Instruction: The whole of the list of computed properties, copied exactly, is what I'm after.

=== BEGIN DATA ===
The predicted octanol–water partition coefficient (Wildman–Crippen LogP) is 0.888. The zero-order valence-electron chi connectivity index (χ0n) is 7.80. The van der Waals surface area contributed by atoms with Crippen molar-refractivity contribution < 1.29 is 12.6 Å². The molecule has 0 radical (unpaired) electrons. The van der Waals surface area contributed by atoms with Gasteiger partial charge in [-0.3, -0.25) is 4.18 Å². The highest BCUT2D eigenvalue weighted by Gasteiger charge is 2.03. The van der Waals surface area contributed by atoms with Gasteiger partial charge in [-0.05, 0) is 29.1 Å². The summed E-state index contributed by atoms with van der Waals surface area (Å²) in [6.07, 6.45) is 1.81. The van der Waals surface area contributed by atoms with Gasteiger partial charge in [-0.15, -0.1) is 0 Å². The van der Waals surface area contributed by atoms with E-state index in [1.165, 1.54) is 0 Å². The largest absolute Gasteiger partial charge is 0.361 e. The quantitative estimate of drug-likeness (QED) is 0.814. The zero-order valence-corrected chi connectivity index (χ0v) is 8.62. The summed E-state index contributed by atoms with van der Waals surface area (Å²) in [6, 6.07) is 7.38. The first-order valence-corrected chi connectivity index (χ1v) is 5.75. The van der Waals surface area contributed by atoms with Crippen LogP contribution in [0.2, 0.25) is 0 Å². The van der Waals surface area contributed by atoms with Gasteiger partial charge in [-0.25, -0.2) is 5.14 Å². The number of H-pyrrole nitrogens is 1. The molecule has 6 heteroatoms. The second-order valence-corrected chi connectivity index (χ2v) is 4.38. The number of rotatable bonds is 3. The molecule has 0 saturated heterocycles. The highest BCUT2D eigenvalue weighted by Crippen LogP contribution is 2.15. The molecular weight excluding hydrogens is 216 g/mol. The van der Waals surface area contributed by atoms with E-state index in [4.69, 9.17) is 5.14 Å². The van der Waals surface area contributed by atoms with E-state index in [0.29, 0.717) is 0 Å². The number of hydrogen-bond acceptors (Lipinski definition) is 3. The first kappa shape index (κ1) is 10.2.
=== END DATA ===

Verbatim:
The predicted octanol–water partition coefficient (Wildman–Crippen LogP) is 0.888. The zero-order valence-electron chi connectivity index (χ0n) is 7.80. The van der Waals surface area contributed by atoms with Crippen molar-refractivity contribution < 1.29 is 12.6 Å². The molecule has 0 radical (unpaired) electrons. The van der Waals surface area contributed by atoms with Gasteiger partial charge in [-0.3, -0.25) is 4.18 Å². The highest BCUT2D eigenvalue weighted by Gasteiger charge is 2.03. The van der Waals surface area contributed by atoms with Gasteiger partial charge in [-0.05, 0) is 29.1 Å². The summed E-state index contributed by atoms with van der Waals surface area (Å²) in [6.07, 6.45) is 1.81. The van der Waals surface area contributed by atoms with Gasteiger partial charge in [-0.15, -0.1) is 0 Å². The van der Waals surface area contributed by atoms with E-state index in [1.165, 1.54) is 0 Å². The largest absolute Gasteiger partial charge is 0.361 e. The quantitative estimate of drug-likeness (QED) is 0.814. The zero-order valence-corrected chi connectivity index (χ0v) is 8.62. The summed E-state index contributed by atoms with van der Waals surface area (Å²) in [6, 6.07) is 7.38. The first-order valence-corrected chi connectivity index (χ1v) is 5.75. The van der Waals surface area contributed by atoms with Crippen LogP contribution in [0.2, 0.25) is 0 Å². The van der Waals surface area contributed by atoms with Gasteiger partial charge in [-0.25, -0.2) is 5.14 Å². The number of H-pyrrole nitrogens is 1. The molecule has 6 heteroatoms. The second-order valence-corrected chi connectivity index (χ2v) is 4.38. The number of rotatable bonds is 3. The molecule has 0 saturated heterocycles. The highest BCUT2D eigenvalue weighted by Crippen LogP contribution is 2.15. The molecular weight excluding hydrogens is 216 g/mol. The van der Waals surface area contributed by atoms with E-state index in [4.69, 9.17) is 5.14 Å². The van der Waals surface area contributed by atoms with E-state index in [0.29, 0.717) is 0 Å². The number of hydrogen-bond acceptors (Lipinski definition) is 3. The first kappa shape index (κ1) is 10.2.